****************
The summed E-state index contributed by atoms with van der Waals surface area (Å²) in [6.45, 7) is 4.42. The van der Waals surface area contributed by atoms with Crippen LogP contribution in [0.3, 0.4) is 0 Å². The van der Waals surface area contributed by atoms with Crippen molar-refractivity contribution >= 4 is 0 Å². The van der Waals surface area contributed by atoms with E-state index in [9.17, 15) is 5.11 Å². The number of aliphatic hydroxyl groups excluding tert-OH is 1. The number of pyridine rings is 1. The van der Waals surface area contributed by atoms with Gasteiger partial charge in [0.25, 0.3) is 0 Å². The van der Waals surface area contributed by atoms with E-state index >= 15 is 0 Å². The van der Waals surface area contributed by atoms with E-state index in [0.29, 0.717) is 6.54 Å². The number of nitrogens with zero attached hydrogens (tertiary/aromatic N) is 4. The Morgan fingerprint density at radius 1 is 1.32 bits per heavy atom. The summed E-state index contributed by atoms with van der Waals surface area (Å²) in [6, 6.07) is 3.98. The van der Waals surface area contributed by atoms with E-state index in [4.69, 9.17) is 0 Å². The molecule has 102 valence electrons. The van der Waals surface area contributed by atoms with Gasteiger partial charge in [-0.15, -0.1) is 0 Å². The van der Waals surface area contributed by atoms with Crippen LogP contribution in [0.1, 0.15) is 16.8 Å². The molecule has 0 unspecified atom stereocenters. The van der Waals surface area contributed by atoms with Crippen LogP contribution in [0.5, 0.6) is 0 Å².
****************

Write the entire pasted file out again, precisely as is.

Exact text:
The summed E-state index contributed by atoms with van der Waals surface area (Å²) in [6.45, 7) is 4.42. The van der Waals surface area contributed by atoms with Crippen LogP contribution in [0.3, 0.4) is 0 Å². The van der Waals surface area contributed by atoms with Crippen molar-refractivity contribution >= 4 is 0 Å². The van der Waals surface area contributed by atoms with E-state index in [9.17, 15) is 5.11 Å². The number of aliphatic hydroxyl groups excluding tert-OH is 1. The number of pyridine rings is 1. The van der Waals surface area contributed by atoms with Gasteiger partial charge in [0.25, 0.3) is 0 Å². The van der Waals surface area contributed by atoms with E-state index >= 15 is 0 Å². The van der Waals surface area contributed by atoms with E-state index in [0.29, 0.717) is 6.54 Å². The number of nitrogens with zero attached hydrogens (tertiary/aromatic N) is 4. The Morgan fingerprint density at radius 1 is 1.32 bits per heavy atom. The summed E-state index contributed by atoms with van der Waals surface area (Å²) in [6, 6.07) is 3.98. The van der Waals surface area contributed by atoms with E-state index in [4.69, 9.17) is 0 Å². The molecule has 102 valence electrons. The van der Waals surface area contributed by atoms with Gasteiger partial charge in [-0.15, -0.1) is 0 Å². The van der Waals surface area contributed by atoms with Crippen LogP contribution in [0.1, 0.15) is 16.8 Å². The molecule has 0 unspecified atom stereocenters. The van der Waals surface area contributed by atoms with Crippen LogP contribution in [0.5, 0.6) is 0 Å².